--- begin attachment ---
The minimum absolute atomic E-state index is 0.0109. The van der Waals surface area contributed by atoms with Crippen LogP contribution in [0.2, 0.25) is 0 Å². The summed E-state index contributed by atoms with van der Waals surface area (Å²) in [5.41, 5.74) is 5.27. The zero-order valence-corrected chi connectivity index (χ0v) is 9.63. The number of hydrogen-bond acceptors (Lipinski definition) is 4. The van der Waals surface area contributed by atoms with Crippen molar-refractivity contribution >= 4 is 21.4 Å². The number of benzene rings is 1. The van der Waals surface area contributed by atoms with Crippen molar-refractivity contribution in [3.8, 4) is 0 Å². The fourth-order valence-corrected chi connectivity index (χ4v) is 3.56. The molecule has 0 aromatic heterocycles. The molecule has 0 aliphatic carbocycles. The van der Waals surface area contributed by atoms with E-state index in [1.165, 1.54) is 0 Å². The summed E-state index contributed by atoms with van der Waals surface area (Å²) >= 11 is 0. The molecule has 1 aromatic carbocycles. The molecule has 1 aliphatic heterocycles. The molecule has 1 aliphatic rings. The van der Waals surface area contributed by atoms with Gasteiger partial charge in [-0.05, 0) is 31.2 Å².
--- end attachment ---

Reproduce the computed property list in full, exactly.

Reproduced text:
The minimum absolute atomic E-state index is 0.0109. The van der Waals surface area contributed by atoms with Crippen LogP contribution in [0.2, 0.25) is 0 Å². The summed E-state index contributed by atoms with van der Waals surface area (Å²) in [5.41, 5.74) is 5.27. The zero-order valence-corrected chi connectivity index (χ0v) is 9.63. The number of hydrogen-bond acceptors (Lipinski definition) is 4. The van der Waals surface area contributed by atoms with Crippen molar-refractivity contribution >= 4 is 21.4 Å². The number of benzene rings is 1. The van der Waals surface area contributed by atoms with Crippen molar-refractivity contribution in [3.8, 4) is 0 Å². The fourth-order valence-corrected chi connectivity index (χ4v) is 3.56. The molecule has 0 aromatic heterocycles. The molecule has 0 aliphatic carbocycles. The van der Waals surface area contributed by atoms with E-state index in [1.165, 1.54) is 0 Å². The summed E-state index contributed by atoms with van der Waals surface area (Å²) >= 11 is 0. The molecule has 1 aromatic carbocycles. The molecule has 1 aliphatic heterocycles. The molecule has 1 aliphatic rings. The van der Waals surface area contributed by atoms with Gasteiger partial charge in [-0.05, 0) is 31.2 Å².